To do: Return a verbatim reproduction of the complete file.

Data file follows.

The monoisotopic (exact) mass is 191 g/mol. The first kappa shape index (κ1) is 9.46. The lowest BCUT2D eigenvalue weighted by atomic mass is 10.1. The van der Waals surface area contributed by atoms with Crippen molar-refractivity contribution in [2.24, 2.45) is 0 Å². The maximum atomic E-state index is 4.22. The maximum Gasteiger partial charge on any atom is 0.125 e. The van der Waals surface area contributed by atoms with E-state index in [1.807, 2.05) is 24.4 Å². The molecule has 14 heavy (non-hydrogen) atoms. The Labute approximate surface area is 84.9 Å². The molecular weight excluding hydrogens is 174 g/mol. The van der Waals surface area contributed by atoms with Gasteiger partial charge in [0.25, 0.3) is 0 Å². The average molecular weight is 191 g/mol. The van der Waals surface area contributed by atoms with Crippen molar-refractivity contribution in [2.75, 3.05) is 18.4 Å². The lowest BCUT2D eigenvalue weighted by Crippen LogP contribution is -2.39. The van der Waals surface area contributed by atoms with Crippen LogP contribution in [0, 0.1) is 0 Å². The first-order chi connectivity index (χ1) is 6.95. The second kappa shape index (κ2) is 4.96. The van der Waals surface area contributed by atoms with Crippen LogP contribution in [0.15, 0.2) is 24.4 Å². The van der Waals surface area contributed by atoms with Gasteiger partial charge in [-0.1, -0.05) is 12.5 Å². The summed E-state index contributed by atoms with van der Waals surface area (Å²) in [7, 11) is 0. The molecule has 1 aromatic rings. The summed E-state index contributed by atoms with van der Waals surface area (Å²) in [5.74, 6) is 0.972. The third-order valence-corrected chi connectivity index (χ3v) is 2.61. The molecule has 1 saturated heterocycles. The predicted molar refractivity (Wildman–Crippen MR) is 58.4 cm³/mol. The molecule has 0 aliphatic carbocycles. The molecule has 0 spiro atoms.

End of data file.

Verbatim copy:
The monoisotopic (exact) mass is 191 g/mol. The first kappa shape index (κ1) is 9.46. The lowest BCUT2D eigenvalue weighted by atomic mass is 10.1. The van der Waals surface area contributed by atoms with Crippen molar-refractivity contribution in [2.24, 2.45) is 0 Å². The maximum atomic E-state index is 4.22. The maximum Gasteiger partial charge on any atom is 0.125 e. The van der Waals surface area contributed by atoms with E-state index in [1.807, 2.05) is 24.4 Å². The molecule has 14 heavy (non-hydrogen) atoms. The Labute approximate surface area is 84.9 Å². The molecular weight excluding hydrogens is 174 g/mol. The van der Waals surface area contributed by atoms with Gasteiger partial charge in [0.25, 0.3) is 0 Å². The average molecular weight is 191 g/mol. The van der Waals surface area contributed by atoms with Crippen molar-refractivity contribution in [2.75, 3.05) is 18.4 Å². The lowest BCUT2D eigenvalue weighted by Crippen LogP contribution is -2.39. The van der Waals surface area contributed by atoms with Crippen LogP contribution in [0, 0.1) is 0 Å². The first-order chi connectivity index (χ1) is 6.95. The second kappa shape index (κ2) is 4.96. The van der Waals surface area contributed by atoms with Crippen LogP contribution in [0.15, 0.2) is 24.4 Å². The van der Waals surface area contributed by atoms with Gasteiger partial charge in [-0.1, -0.05) is 12.5 Å². The summed E-state index contributed by atoms with van der Waals surface area (Å²) in [7, 11) is 0. The molecule has 1 aromatic rings. The summed E-state index contributed by atoms with van der Waals surface area (Å²) in [5.74, 6) is 0.972. The third-order valence-corrected chi connectivity index (χ3v) is 2.61. The molecule has 1 saturated heterocycles. The predicted molar refractivity (Wildman–Crippen MR) is 58.4 cm³/mol. The molecule has 0 aliphatic carbocycles. The molecule has 0 spiro atoms.